Brent Butt pumping laughs on 'Corner Gas Animated' Season 3

Brent Butt says the third season of Corner Gas Animated is its best yet. CTV

Brent Butt has a pretty succinct idea why Corner Gas, the show he created 16 years ago, is still a fan favourite.

“It’s a place of comfort for 22 minutes,” Butt, 54, says in a phone interview from his Vancouver home, where he lives with his wife and Corner Gas co-star Nancy Robertson.

Corner Gas was a top-rated sitcom in Canada throughout its six-season run, which aired from 2004 to 2009. A 2014 reunion movie was also a hit and gave Butt an inkling that he could reimagine the show in animated form. Debuting in 2018, the Canadian Screen Award-winning Corner Gas Animated was a ratings hit.

A popular sophomore season aired last summer with the third season getting underway this week. Butt says the new episodes, which find his gas attendant character Brent Leroy reuniting his old band Thunderface, “are some of the best yet.”

“It certainly feels like with Season 3 we’ve hit our stride,” he says. “Season 1 you spend so much time just building and there are some stumbles and hits and misses, and so you learn all about that. Season 2 creates the machine that will work based on your experiences the first time around. So Season 3, you’re able to hit the ground running, because what doesn’t work has already been filtered out.”

Other storylines will feature Lacey (Gabrielle Miller) trying to purge her possessions; Hank (Fred Ewanuick) and Emma (Corrine Koslo) in a face-off for a pageant crown; Karen (Tara Spencer-Nairn) and Davis (Lorne Cardinal) preparing for crime when the Corner Gas parking lot becomes a drive-in; Wanda (Robertson) forming a bond with a virtual home assistant; and Oscar (Eric Peterson) coming to the realization that he’s terrible at giving gifts.

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“I could see Corner Gas Animated running for many years,” Butt says, noting the show’s newfound popularity stateside where it streamed on Amazon Prime Video before moving to IMDb TV last year. “We’re having fun making the show and that’s an important part of the equation. And since it’s animated and we just need voices, it frees the actors up to keep participating even if they are busy doing other projects, so we could go a good long time.”

For actual acting, it’d be a tie between Harper and Trudeau.

Brent Butt can’t decide who the better actor is between Stephen Harper and . Both prime ministers, along with Paul Martin, have made cameos on the show

With new episodes running through until December, Butt rang up to talk about the show’s longevity, dish on which of the three Canadian prime ministers to cameo on the show had the best acting chops and tell us how he dreamt up the denizens of Dog River, Sask., in the first place.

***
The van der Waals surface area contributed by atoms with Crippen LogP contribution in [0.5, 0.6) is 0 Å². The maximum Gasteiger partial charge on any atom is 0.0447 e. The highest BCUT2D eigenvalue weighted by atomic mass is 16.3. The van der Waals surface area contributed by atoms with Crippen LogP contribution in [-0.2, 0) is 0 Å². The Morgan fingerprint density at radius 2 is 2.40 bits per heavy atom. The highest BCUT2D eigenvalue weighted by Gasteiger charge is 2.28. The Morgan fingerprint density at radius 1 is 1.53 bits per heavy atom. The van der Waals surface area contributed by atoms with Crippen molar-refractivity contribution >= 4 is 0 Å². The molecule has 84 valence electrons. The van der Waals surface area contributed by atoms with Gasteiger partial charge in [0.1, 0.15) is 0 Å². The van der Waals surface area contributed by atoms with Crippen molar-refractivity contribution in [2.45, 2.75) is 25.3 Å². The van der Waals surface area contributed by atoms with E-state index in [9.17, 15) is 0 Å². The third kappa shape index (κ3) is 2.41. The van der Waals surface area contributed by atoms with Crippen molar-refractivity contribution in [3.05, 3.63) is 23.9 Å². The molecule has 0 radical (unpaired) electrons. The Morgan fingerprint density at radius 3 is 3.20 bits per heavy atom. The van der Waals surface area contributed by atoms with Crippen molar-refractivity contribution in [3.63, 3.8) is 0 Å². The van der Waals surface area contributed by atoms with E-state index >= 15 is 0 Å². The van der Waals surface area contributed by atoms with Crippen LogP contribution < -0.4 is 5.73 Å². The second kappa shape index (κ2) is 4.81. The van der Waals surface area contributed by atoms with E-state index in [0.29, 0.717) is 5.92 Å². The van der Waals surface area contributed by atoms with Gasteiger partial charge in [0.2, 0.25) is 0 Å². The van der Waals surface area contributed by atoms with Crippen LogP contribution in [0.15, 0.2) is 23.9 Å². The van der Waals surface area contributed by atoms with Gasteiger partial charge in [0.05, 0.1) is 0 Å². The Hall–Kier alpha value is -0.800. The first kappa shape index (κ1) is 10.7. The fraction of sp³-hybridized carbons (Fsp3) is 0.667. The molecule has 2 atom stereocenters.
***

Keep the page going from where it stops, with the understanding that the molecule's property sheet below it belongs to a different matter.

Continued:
Before going the animated route, you had this successful live-action show, which ran for six seasons, and the 2014 movie. How did you know a cartoon version of Corner Gas could work?

When we did the movie, and it was successful, the network came to us and asked if we wanted to do more episodes. But I didn’t really want to go back and do that. So I started thinking about ways we could deliver what people liked about Corner Gas with a slightly different wrinkle. I have a background in cartooning and illustrating, and I love animation, so that came to mind pretty quick. But it’s a tricky transition, and didn’t want to just do it for the sake of doing it. So what we decided to do was make a three-minute demo, and see how it felt and if it felt right. One of the benefits that I had on it was one of the guys who wrote on this — Norm Hiscock — was also a writer on King of the Hill, as well as a lot of other prime-time, adult shows. I asked him how we would do it and he told me, ‘Don’t do anything different. This is the perfect show to animate; just write scripts.’ So that really emboldened me. But you never know how fans are going to react. Fans are so invested in this show that they were a little leery, I think. There was this palpable feeling of, ‘If this is what you’re doing, OK, but don’t screw it up.’

Brent Butt pumping laughs on 'Corner Gas Animated' Season 3

Brent Butt’s animated Corner Gas character Brent Leroy in a scene from Corner Gas Animated.


Speaking of the fans, what can devotees of Corner Gas Animated expect this season?

More of the same. That’s always been my goal with Corner Gas. It’s a show that doesn’t arc. The characters don’t arc. The series doesn’t arc. Thematically, it’s about being resistant to change. It’s a show about comfort and it’s about giving people an opportunity to escape. This is a show where you know what you’re getting. All those series that I loved growing up like The Honeymooners and I Love Lucy and Cheers, those were programs that I couldn’t wait to watch because I knew it was a place of comfort. That’s what Corner Gas is.